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Anigrand #AA2104 1/72 Douglas C-133 Cargomaster



 
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Kit #AA2104. 1/72 scale. This is a highly-detailed resin kit of the Douglas C-133 Cargomaster, complete with decals.

In early 1950s, the USAF asked Douglas – long a supplier of military transport aircraft – to develop a new strategic airlifter, based around advanced turboprop technology. This was to be an improved replacement for the piston engine-powered C-124 Globemaster II, and was to complement the turboprop-powered Lockheed C-130 theater airlifter. A major design requirement called for the C-133 to be able to transport intermediate-ranged Thor and Jupiter missiles. Douglas submitted two designs – the radical swept-wing XC-132, which is reminiscent of a turboprop-powered Lockheed C-5 Galaxy, and the more conventional straight-wing YC-133. The C-132’s design called for the use of experimental 15,000 horsepower turboprops, while the C-133 used proven and in-production 7,500 horsepower engines. Following a review of mock-ups and specifications, the C-133 was selected to go into production straight off the drawing board.

Both aircraft were radically-redesigned airlifters, having little in common with Douglas’ previous Globemasters. Instead of low wings and high, stalky landing gear, the C-133’s wing was mounted on a pylon above the fuselage. This left the cargo compartment wide open, nose to tail, and kept the plane low-slung to the ground and much easier to load. Like the Lockheed C-130 Hercules, the C-133 had its main gear mounted in external blister fairings – again, leaving the cargo compartment free from landing gear storage, while keeping the plane low to the ground. Finally, it had tail-mounted cargo doors and ramps, allowing cargo to be driven onboard, shortening loading and unloading time.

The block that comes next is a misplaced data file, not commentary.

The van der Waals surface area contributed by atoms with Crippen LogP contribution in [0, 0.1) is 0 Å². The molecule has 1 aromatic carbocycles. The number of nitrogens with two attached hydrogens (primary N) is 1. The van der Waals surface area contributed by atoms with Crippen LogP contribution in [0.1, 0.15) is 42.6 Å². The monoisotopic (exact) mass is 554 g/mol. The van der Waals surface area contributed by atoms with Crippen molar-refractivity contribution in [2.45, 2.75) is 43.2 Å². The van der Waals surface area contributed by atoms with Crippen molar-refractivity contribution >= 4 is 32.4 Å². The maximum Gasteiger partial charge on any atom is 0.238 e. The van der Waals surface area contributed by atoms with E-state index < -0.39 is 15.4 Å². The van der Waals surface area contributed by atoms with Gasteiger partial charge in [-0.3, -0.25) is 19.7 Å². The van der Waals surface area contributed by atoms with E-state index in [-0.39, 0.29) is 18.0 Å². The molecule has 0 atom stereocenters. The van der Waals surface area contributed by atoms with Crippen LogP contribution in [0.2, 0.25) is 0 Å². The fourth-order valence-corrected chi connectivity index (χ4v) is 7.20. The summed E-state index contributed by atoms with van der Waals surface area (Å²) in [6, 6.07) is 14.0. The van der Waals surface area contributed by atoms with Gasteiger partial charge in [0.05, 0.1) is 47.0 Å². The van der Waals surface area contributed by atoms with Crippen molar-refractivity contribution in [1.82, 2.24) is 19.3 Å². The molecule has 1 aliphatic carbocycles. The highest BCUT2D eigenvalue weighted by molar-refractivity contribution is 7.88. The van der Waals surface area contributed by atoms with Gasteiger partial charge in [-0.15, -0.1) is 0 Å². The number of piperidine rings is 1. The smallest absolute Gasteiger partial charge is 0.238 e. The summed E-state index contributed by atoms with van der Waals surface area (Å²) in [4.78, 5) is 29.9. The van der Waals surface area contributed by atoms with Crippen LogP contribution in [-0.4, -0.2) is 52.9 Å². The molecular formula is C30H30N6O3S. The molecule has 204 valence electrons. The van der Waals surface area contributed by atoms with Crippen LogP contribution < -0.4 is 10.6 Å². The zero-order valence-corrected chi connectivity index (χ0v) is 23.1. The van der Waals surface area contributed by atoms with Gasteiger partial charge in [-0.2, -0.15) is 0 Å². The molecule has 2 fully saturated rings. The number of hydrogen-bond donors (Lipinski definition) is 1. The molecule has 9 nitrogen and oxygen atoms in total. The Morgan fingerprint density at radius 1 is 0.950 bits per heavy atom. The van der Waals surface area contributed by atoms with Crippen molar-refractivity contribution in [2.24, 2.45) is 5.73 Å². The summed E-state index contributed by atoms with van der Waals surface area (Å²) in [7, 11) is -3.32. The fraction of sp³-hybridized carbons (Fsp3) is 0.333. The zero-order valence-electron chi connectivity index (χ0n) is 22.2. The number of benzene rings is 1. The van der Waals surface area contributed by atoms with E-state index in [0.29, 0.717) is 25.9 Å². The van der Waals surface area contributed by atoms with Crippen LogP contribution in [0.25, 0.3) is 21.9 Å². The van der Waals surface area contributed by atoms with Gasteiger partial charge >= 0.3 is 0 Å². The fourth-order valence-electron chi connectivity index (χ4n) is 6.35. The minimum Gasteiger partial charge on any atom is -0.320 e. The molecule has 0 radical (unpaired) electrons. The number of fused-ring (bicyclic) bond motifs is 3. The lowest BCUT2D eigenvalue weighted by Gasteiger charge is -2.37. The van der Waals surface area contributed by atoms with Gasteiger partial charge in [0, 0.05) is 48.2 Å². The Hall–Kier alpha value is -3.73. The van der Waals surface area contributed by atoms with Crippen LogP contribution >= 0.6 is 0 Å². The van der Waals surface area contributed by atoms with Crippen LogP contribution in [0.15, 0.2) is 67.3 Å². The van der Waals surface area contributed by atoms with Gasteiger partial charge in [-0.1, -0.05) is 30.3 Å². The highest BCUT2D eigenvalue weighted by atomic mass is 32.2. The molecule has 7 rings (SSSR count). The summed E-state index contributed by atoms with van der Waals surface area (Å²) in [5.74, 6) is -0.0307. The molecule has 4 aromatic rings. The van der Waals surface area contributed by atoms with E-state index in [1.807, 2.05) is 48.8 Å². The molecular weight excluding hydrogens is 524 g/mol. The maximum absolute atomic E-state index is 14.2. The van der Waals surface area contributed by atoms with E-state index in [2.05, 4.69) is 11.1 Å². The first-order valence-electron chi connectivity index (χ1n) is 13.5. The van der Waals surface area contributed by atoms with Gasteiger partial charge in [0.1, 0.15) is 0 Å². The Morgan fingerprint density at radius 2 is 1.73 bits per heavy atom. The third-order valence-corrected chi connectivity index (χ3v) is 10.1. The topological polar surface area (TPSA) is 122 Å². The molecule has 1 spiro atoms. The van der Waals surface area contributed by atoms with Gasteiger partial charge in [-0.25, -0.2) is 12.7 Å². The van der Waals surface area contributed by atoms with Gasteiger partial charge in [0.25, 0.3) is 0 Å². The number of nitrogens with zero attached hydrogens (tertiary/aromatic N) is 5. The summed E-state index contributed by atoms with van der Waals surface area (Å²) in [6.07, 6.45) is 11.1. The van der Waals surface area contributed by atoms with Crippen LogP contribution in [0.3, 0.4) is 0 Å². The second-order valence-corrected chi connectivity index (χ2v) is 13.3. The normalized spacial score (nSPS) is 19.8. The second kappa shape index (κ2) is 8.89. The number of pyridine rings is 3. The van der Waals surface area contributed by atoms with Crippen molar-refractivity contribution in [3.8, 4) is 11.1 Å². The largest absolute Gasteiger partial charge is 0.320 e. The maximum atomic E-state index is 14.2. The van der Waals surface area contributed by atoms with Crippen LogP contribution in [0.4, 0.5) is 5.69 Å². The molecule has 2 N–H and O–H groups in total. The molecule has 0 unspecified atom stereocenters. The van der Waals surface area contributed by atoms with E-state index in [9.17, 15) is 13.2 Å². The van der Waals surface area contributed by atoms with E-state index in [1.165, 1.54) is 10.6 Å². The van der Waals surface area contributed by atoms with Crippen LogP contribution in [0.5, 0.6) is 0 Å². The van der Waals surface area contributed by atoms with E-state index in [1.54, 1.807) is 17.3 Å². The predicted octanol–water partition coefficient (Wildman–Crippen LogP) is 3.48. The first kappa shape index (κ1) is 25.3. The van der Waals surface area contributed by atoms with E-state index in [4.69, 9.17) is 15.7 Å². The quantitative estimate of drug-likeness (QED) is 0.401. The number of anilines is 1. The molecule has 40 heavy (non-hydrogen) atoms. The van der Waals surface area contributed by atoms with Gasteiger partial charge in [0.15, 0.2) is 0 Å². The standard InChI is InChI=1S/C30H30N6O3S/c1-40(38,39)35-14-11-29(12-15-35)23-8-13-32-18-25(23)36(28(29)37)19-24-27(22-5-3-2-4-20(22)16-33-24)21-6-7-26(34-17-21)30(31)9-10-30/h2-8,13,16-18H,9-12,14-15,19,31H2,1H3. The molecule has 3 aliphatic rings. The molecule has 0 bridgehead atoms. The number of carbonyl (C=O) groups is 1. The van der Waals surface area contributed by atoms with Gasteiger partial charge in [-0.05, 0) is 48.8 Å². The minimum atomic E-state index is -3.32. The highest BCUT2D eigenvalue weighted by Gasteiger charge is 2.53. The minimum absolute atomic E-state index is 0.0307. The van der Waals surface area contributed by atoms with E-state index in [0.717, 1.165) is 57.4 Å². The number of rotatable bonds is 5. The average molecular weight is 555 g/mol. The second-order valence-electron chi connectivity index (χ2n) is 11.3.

The C-133A made its maiden flight in 1956, with the first deliveries occurring a year later. A follow-on C-133B design was capable of carrying the Atlas, Titan and Minuteman intercontinental ballistic missiles that were just coming into service. This upgraded C-133B featured a side-opened clamshell door at the back, which allowed for easier loading ICBMs. These aircraft also supported NASA’s manned spaceflight program, transporting boosters including Atlas, Titan and Saturn rockets to Cape Canaveral for the Mercury, Gemini and Apollo space flight missions. C-133s also transported Apollo spacecraft back to Cape Canaveral after their splash-down in the Atlantic or Pacific.

Fifty aircraft – 32 C-133As and 18 C-133Bs – were produced for the Air Force, one of them setting a trans-Atlantic speed record for transport planes. One each of the A and B models were kept at Douglas for testing, and were built in addition to the 50 that entered Air Force service.

When the United States became involved in Vietnam War, the C-133s – know as "Weinie Wagons" – were an essential part of the Military Airlift Command’s fleet supporting the war. Both the C-133 and older C-124 carried outsized loads, while the C-135 – the military’s Boeing 707 – and their Lockheed C-141 Starlifter – were devoted to higher-priority cargo. After 15 years of service, and an average of more than 19,000 flight hours per airframe – which had originally been designed for 10,000 service lifespans – the thoroughly worn-out C-133s were retired as the Lockheed C-5 Galaxy entered service in 1971. Several Cargomasters later entered civilian service, serving with Cargomaster Corporation in Alaska and the Foundation for Airborne Relief in California.


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